Ultimately the march did not break through the police lines, though the amount of demonstrators outnumbered the amount of police and could have possibly made it through.  The will power and sense of determination was strong, but not enough to push through to the destination.  We were eventually sectioned off down a street away from Disneyland and several dozen police in military fatigues, wielding rubber bullet guns and clubs separated one half of the march from the other.  At this point, some people returned back to the police station while others were kettled in by the pigs on horses.  Eventually the people who were kettled were able to get out, and the majority of people returned to the original rallying location.


One of the tactical (and perhaps slightly strategic) questions that I’m left thinking with is: what if the breakaway march had been able to have kept a tighter and more disciplined vanguard, as opposed to a tinier vanguard all the way at the front and separated from the rest?  Could collaboration among left Trotskyists, anarchists, and community members have helped accomplish the goal of making it to Disneyland and evading the police blockade?  Maybe.  But how?  Could unity of action against the police murder have included many leftists, armed with a strategy broader than selling newspapers and getting signatures, going door knocking into the community and building rapport with the residents in order to better inform the immediate resistance?

Ultimately, campaigns against police repression and murder ebb once the initial uprisings become exhausted and the focus begins to narrow in on specific officers involved in the shootings, or their immediate managers and the Chief of Police.  The energy that we find in the streets at the beginning of the resistance begins to be cordoned off by the state, in its various forms.  It’s important we continue to learn lessons from these explosions of resistance and begin to formulate strategies and tactics that allow us to continue intervening in militant ways on the streets – chants, forming affinity groups during demonstrations, having tactical plans for routes, etc –  but that also allow us to connect the energy and outrage that people feel against the state into organizing that can develop more sustained resistance to the state AND capital – connecting to centers of capital by organizing militant marches to them, such as the attempt to go to Disneyland, but ultimately going further in our disruptions to capital. Incorporating working people on the outside on the pickets during peaks of resistance is excellent, and to sustain the proletarian militancy from these events by initiating and developing working class organization in the community and workplace.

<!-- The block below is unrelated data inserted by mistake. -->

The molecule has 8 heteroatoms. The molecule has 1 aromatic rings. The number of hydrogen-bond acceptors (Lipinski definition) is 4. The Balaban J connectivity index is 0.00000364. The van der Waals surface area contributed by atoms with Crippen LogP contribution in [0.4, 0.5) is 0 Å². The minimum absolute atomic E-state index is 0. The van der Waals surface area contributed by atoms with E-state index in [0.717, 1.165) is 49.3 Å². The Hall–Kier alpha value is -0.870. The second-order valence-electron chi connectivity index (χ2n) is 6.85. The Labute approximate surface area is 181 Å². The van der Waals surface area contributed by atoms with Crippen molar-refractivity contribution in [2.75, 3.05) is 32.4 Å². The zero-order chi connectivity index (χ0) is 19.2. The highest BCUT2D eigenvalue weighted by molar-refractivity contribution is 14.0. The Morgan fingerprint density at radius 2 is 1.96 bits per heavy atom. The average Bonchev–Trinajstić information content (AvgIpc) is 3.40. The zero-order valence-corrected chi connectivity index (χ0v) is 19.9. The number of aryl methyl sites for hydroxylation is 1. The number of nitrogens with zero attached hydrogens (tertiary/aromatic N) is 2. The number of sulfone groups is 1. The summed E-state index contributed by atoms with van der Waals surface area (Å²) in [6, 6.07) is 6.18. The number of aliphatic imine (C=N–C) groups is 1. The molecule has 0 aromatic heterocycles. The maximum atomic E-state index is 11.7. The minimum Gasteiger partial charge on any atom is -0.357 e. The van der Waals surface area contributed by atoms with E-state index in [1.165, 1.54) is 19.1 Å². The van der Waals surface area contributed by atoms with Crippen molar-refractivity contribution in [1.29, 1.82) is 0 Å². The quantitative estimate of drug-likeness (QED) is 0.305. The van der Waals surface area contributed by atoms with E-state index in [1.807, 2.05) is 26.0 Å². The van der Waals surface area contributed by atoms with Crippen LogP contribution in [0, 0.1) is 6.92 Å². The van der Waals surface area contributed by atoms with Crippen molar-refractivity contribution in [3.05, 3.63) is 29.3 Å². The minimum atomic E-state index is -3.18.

One interesting example of such an ongoing community organizing effort is Kelly’s Army – a formation with an eclectic and contradictory political composition, but which has nonetheless been organizing against police brutality for years, including in the recent demonstrations in Anaheim, since the murder of a Kelly Thomas who was the son an Orange County Sheriff’s Deputy. What would an explicitly anti-capitalist, anti-state version of Kelly’s army look like?

2 responses to “Raw reflections on a day in Anaheim

  1. This is a brilliant post… Exactly the sort of tactical discussions that are needed, and that correspond to the theoretical positions of the various tendencies that are listed here.

    One question thgough: How was Disneyland selected as a target?

    I ask because a lot of times Leftists propose targets and/or strategies that are only abstractly related to the immediate issue. It’s not these are theoretically incorrect, but that they they don’t correspond to the consciousness and level of activity of the mass layer.

    If this strategic mistake did not occur in this instance, and the community members in Anaheim had already made this leap in consciousness, what more can we deduce from this, both in terms of theory as well as strategy & tactics?

  2. how can the door-to-door strategy employed by the ‘maoists’ be expanded and improved? it seems a solid first step to local organization is to approach everyone in the community being worked in directly, but maybe distributing literature isn’t always appropriate or affective. in what way can this direct contact with the community by door-to-door advocacy be improved to develop a more organized and coherent group?